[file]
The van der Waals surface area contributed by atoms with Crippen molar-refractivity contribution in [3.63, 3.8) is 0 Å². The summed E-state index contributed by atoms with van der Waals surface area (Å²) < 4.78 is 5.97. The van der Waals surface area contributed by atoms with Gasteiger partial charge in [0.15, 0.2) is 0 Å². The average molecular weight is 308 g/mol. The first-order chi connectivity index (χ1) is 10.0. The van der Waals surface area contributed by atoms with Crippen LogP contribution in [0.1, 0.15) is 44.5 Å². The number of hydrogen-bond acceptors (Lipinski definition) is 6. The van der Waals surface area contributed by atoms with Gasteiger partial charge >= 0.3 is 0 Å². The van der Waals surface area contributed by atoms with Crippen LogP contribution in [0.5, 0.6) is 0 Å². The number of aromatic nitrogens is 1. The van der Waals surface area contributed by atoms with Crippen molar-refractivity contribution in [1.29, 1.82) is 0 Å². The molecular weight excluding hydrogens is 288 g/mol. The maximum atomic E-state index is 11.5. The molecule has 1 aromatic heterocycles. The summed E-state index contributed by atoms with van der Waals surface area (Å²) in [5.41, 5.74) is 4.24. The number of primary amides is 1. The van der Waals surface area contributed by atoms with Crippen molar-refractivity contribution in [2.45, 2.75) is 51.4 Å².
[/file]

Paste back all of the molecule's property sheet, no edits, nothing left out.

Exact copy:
The van der Waals surface area contributed by atoms with Crippen molar-refractivity contribution in [3.63, 3.8) is 0 Å². The summed E-state index contributed by atoms with van der Waals surface area (Å²) < 4.78 is 5.97. The van der Waals surface area contributed by atoms with Gasteiger partial charge in [0.15, 0.2) is 0 Å². The average molecular weight is 308 g/mol. The first-order chi connectivity index (χ1) is 10.0. The van der Waals surface area contributed by atoms with Crippen LogP contribution in [0.1, 0.15) is 44.5 Å². The number of hydrogen-bond acceptors (Lipinski definition) is 6. The van der Waals surface area contributed by atoms with Gasteiger partial charge >= 0.3 is 0 Å². The van der Waals surface area contributed by atoms with Crippen LogP contribution in [0.5, 0.6) is 0 Å². The number of aromatic nitrogens is 1. The van der Waals surface area contributed by atoms with Crippen molar-refractivity contribution in [1.29, 1.82) is 0 Å². The molecular weight excluding hydrogens is 288 g/mol. The maximum atomic E-state index is 11.5. The molecule has 1 aromatic heterocycles. The summed E-state index contributed by atoms with van der Waals surface area (Å²) in [5.41, 5.74) is 4.24. The number of primary amides is 1. The van der Waals surface area contributed by atoms with Crippen molar-refractivity contribution in [2.45, 2.75) is 51.4 Å².